10 May How Is Fault Proven For Car Accidents?
A car accident can change your life in an instant. While no one ever expects or prepares for a car accident to occur, when one takes place, all parties involved have several issues to contend with once the dust has settled. Determining the at-fault party for the accident is one of the most critical issues. At Tannenbaum, Bellantone, & Silver, P.C., our attorneys have helped several clients achieve compensation for their injuries. Our team would like to share some information about this complex task to help you achieve the best personal and financial outcomes. Continue reading to learn more.
No-Fault Laws in New York
After an auto accident, you may suffer significant damage in multiple aspects of your life. One of the most essential things to determine is who is at fault for the accident. If this event led to a severe injury such as fractures, dismemberment, or death, the driver who caused the auto accident is responsible for covering the other driver’s damages. The “no-fault” car insurance system applies if there is no severe injury. New York uses a no-fault system for car accidents. Each driver must carry a minimum amount of no-fault insurance coverage, and their insurance will cover their damages after an automobile accident, regardless of who was at fault. This insurance only covers financial damages like property damage, medical expenses, and lost wages and only covers up to the policy limit. Non-financial damages such as pain, emotional distress, and suffering are not covered. To get out of this no-fault system, the plaintiff must prove that the accident caused catastrophic damage, such as:
- Fractured Bones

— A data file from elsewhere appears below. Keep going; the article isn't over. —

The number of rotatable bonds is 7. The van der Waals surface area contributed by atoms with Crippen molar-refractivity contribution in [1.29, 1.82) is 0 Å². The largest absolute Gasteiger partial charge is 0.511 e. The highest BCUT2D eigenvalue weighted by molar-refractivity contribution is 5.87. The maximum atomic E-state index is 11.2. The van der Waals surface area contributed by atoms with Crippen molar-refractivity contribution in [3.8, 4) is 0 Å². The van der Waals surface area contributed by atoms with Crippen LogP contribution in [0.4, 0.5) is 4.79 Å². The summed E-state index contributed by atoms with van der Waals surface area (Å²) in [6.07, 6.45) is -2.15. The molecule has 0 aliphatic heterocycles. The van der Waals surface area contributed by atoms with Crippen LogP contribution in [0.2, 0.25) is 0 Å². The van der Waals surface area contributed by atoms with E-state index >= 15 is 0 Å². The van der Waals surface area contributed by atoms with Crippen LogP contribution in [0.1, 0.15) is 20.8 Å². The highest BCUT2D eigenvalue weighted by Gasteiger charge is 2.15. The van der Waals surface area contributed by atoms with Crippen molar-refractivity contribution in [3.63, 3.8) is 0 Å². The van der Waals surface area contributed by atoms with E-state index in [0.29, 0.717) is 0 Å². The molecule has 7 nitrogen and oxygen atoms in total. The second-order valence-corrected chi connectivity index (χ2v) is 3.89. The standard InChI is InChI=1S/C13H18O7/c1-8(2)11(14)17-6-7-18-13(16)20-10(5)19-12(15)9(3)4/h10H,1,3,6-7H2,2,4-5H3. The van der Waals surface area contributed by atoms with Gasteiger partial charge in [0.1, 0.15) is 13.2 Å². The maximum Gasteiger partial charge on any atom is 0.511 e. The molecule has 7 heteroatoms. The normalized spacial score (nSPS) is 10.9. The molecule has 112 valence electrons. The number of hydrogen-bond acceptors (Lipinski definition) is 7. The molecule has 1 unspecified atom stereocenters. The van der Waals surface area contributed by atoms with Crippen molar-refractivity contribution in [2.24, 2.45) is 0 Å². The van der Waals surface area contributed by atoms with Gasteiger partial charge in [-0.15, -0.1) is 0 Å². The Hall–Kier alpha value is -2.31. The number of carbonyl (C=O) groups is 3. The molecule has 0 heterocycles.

- Significant Disability
Authorities use several evidence sources to determine who is at fault for an auto accident. If you were recently involved in an accident, you could use some of these sources to help determine and prove fault:
- Eyewitness Accounts – The first source of evidence used for determining liability comes from eyewitness accounts. These sources can include you, others involved in the accident, or bystanders who are willing to provide information about what caused the accidents. In most cases, eyewitness accounts are used to corroborate other evidence rather than as proof of fault.
- Physical Evidence – Physical evidence allows authoritative figures to determine fault based on tangible evidence from the incident scene. This can include markings on vehicles, debris, blood spatter, or markings on the road. Physical evidence also manifests as injuries. If you are injured in an auto accident, the type of injury and severity can help investigators determine fault and gather where the victim’s vehicle was impacted.
- Records – While a driving record is not a guarantee of future behavior, it can be revealing and incriminating. Driving records can support claims of innocence or accusations of negligence.
If you’ve suffered harrowing injuries from a car accident, our attorneys at Tannenbaum, Bellantone, & Silver will evaluate the merits of your claim and help determine whether your damages qualify you to pursue a fault-based claim. If you are eligible, our team will gather evidence and determine a value for your case and pursue compensation on your behalf. Working with an experienced and accomplished legal team makes it easier to gather critical evidence and build a strong case that proves fault and liability.
After an accident, you may have experienced a great deal of pain in addition to mountainous medical expenses. At Tannenbaum, Bellantone, & Silver, P.C., we are passionate advocates for those who have suffered injuries during car accidents. Regardless of your circumstances, our accomplished team will use our experience to help you achieve the compensation you deserve. Be sure to contact us today to learn more and schedule a consultation.